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Monday, January 19

Brat-pop duo Holychild have been proving their strength in live performance during their Monday night residency at The Echo. Round three will, no doubt, be a dance-a-thon jam-packed with their infectious melodies, clever lyrics and fun-loving attitude. Preparing for the release of the follow-up to their 2014 EP release, Mindspeak, Liz Nistico and Louie Diller are pulling out all the stops for their hometown crowd — scandalous outfits, glitter, backup singers, choreography and more, all earning them comparisons to the likes of Lady Gaga and Katy Perry. With supporting artists Mereki and Dream Machines. — Britt Witt


Tuesday, January 20

Dr. Madd Vibe & the Missing Links
The good doctor at tonight’s sonic checkup is better known as Fishbone singer Angelo Moore. But no matter which name he’s using, Dr. Madd Vibe and his funky-freaky crew won’t just cure what ails you — they’ll open you up, mix things around and sew things back up needle-tight before you can take another breath. He and the Links might be “Famous but Not Rich,” but they lay everything down as smartly and surely as The J.B.’s, keeping their funk-ska grooves firmly rooted on Earth while unlocking their collective minds enough to follow Sun Ra into a truly outer space. Unless you’re in P-Funk, that’s not an easy thing to do, but vocalist-saxophonist-poet-actor Moore is a literal ringmaster: Tonight he also presents carny performers alongside singer Delphine de St. Paër and Beats Antique dancer Jodi Waseca-Jenkins. — Falling James

Wednesday, January 21

Lauren Shera, Laleh
Lauren Shera’s new video is called “Hell’s Bells,” but the New York native isn’t some generic hellraiser looking for cheap attention. Instead, she sings the folk-pop ballad with a funereal grace, setting it aloft with a tremulous delicacy before the song surges with a mournful accompaniment of banjos and pedal steel. She describes her debut album, Gold and Rust, as a farewell to her longtime home in Northern California, and traces of Stevie Nicks linger in tracks such as “Light and Dust.” With Shera newly relocated to Nashville, one can only hope that the singer will retain her sense of place. Laleh Pourkarim’s life story is even more dramatic than her melancholy love songs. She and her family escaped from Iran and lived in refugee camps in various countries before alighting in Sweden, where she’s now a pop star. Laleh revives her self-titled 2005 debut EP in an acoustic set. — Falling James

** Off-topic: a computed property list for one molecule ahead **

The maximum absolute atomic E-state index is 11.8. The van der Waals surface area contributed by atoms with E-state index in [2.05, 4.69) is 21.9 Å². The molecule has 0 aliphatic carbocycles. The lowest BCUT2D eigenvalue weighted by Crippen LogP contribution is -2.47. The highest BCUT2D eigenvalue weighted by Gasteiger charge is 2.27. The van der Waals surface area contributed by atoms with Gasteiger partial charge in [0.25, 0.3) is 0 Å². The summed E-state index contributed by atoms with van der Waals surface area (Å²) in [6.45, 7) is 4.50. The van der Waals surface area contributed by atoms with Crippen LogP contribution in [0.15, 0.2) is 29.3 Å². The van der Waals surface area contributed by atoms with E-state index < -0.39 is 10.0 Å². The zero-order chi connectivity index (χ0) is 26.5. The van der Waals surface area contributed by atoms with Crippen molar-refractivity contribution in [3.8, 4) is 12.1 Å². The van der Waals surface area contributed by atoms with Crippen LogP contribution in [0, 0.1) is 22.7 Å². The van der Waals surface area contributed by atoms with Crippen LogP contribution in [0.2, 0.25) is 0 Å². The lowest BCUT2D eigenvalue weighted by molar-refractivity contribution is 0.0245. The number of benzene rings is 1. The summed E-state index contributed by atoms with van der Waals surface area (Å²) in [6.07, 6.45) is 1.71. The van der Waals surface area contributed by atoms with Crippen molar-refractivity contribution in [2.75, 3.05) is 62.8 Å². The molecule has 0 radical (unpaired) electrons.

Thursday, January 22

“The world is a bag of tricks all for the taking,” Aceyalone declares on the title track of his 2013 album, Leanin’ on Slick. But the local rapper, who first came to attention with Project Blowed and the vastly influential Freestyle Fellowship, isn’t really a taker. He can cast out such an intoxicating blur of high-stepping imagery that you’re seduced by his insistent flow before the impact of the actual words settles in. He’s nobody’s fool on “Pass the Hint” and kicks into a funky fashion show on “Show Me Them Shoes,” evoking Project Blowed’s epic, improvisational word battles in Leimert Park. On “One Cup, Two Cup,” Aceyalone puts it all together with a simple recipe: “One cup of butter, two cups of dynamite/Three cups of bump … Can’t see me now, sitting on a satellite.” — Falling James

Twin Shadow
If L.A.’s Twin Shadow (aka George Lewis Jr.) isn’t already kind of gigantic, he will be very soon, thanks to a new deal with Warner Bros. and a new album set to release later this year. He’s already found an irresistible (and impeccably produced) synth-pop sound somewhere between Peter Gabriel, Brian Eno and Joshua Tree U2, which made for two albums worth of left-field 1980s popgasms, but his upcoming Eclipse full-length promises a whole new order of Twin Shadowism, if lead single “Turn Me Up” is any indication. This Troubadour date may be one of his last small-room shows; adjust your calendar accordingly. — Chris Ziegler

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